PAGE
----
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Blog:

Instagram Branding

An Overview of Instagram Brand building

Dr Shad Jaff talks us through his experiences & thoughts on building and managing a personal brand on Instagram.
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Shad Jaff
September 17, 2021
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Background

There is no doubt that Instagram is currently the most popular form of social media. On Facebook, only 32% of users engage with brands on a regular basis. When it comes to Instagram, on the other hand, 68% of users regularly engage with brands.

That’s more than double the opportunity.

And since it’s so widely used, it gives people the opportunity to have a huge access direct to their market, whether they are an individual or business entity. Social media has worked its way into the professional industry as well, becoming a place where professions such as dentists, doctors, dermatologists, artists and even those in real estate can bridge a gap between themselves and the customer. Since this source is free to use, it’s not hard to see why.

Getting Started

Building a strong brand on Instagram isn’t only important for your business, but it is essential for attracting the right audience, AKA your future customers. It has also been around for long enough now that you could say the market is saturated with those trying to stick their head above the parapet. And since you only have a few seconds to make a great first impression when a new visitor lands on your Instagram profile, it’s important you make it count.

There are many online sources that can help you navigate the Instagram algorithm in order to maximise exposure, and you can also do this yourself. But either way, it’s important to realise this is not a rapid solution. Instagram wants you to use the app, engage with others and be active. Once you gain traction, the synergistic effect of having many followers engage with you can then become self-sufficient and the ball will keep rolling ever more rapidly.

Getting to that stage is the hard part.

Building an Audience

When I first started using Instagram, I had a personal page. I later went on to create a professional page where I could keep my private life separate. Looking back, I would have done things differently. Combining the two accounts maximises exposure and activity rather than spreading yourself across two profiles. Let’s face it, this requires A LOT of time out of our day and it must be consistent in order for it to be effective and keep your engagement high.

As my work life was already fairly busy, I didn’t need to add two accounts to manage. Not only this, but being authentic and personal allows you to resonate more with your followers and helps build a rapport with them before you have even met them. If people know they can communicate directly with you then they are more likely to get in touch, and they will already know what you are like based on your posts and stories. This is all great, and posting regularly will help. But it’s a slow process. Utilising someone else’s exposure to boost your own can be massively beneficial.

I reached out to a few people I knew who had large followings and decided to collaborate with them. Collaborations can be a little bit hit or miss. In the early stages, I was dishing out free treatment to those with massive followings for some exposure. Whilst it did work for giving my account exposure, not many actual treatments came out of it. In the end, you’re left giving out free treatment to free treatment from influencer to influencer all the while building good street credit but not converting into sales. I would have a post or two by some reality show star with over 1 million followers and at the time I thought I was doing the right thing. But then you realise, the majority of those followers are spread across the entire UK and thus many of them won’t ever be in a position to get in touch with you.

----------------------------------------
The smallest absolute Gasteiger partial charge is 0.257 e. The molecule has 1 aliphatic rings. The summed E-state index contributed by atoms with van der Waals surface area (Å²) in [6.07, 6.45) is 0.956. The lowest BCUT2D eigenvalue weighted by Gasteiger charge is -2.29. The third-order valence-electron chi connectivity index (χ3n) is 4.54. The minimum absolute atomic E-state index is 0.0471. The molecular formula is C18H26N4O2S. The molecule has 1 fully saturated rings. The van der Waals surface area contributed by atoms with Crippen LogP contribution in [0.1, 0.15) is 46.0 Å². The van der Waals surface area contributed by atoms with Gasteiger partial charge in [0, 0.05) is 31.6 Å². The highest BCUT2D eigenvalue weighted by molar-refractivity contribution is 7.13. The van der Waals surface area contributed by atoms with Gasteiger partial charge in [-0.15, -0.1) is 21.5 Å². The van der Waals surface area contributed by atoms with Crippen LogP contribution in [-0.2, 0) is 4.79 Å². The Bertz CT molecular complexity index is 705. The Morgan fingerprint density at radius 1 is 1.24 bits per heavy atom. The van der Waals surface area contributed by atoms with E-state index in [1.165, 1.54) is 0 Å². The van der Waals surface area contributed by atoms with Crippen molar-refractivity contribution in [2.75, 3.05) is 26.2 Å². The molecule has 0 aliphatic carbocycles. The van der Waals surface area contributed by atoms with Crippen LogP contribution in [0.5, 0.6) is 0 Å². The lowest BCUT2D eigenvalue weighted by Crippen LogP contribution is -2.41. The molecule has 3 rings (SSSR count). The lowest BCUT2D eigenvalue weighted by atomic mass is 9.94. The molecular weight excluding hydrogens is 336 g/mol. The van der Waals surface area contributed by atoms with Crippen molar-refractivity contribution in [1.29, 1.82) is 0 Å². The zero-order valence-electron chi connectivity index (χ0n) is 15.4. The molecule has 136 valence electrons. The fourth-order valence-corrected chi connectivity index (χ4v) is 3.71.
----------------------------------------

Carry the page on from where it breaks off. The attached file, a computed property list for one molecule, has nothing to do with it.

It’s all fine and well gaining the notoriety, but a local presence is far more effective and organic, with fewer followers that engage more, depending on the nature of your business.

Turning Your Audience into Conversions

If you do all of this right, the next challenge is how to deal with the messages and enquiries.

For the large part you should handle this yourself as your followers are generally trying to contact you directly. However, if things really take off, you won’t have the time to keep up with this. You can pay managing companies to dish out generic replies, but if you don’t want to do this then all you have to do is make things easy for the follower! The current generation are hard wired for things to be convenient, quick and easy. Adding simple things like a ‘call’ or ‘email’ button or having a landing page that lets them directly connect with your business is imperative. Whether this is to liaise directly with your clinics for bookings (as is in my case) or to a website where they can purchase whatever it is you’re selling. Make things easy!

Don’t be disheartened when things don’t immediately take off. This does require time, planning and most importantly, consistency.

The main thing you need to have is a strong brand identity. If people don’t really know what you do or what your goal is then they tend to lose interest. Make sure you know yourself what your goal is and then make it clear on your page if you wish to make this successful. Building a personal brand on Instagram is no easy task. You need to consistently publish stellar content that can engage your audience and captivate their imagination.

Final Thoughts

Communicate with your audience regularly to strengthen your relationships with them. Come up with a solid bio and add a link to your website or blog.

Make sure that your profile picture complements what’s stated in the bio.

Lastly, partner with reputable brands to improve your brand even further.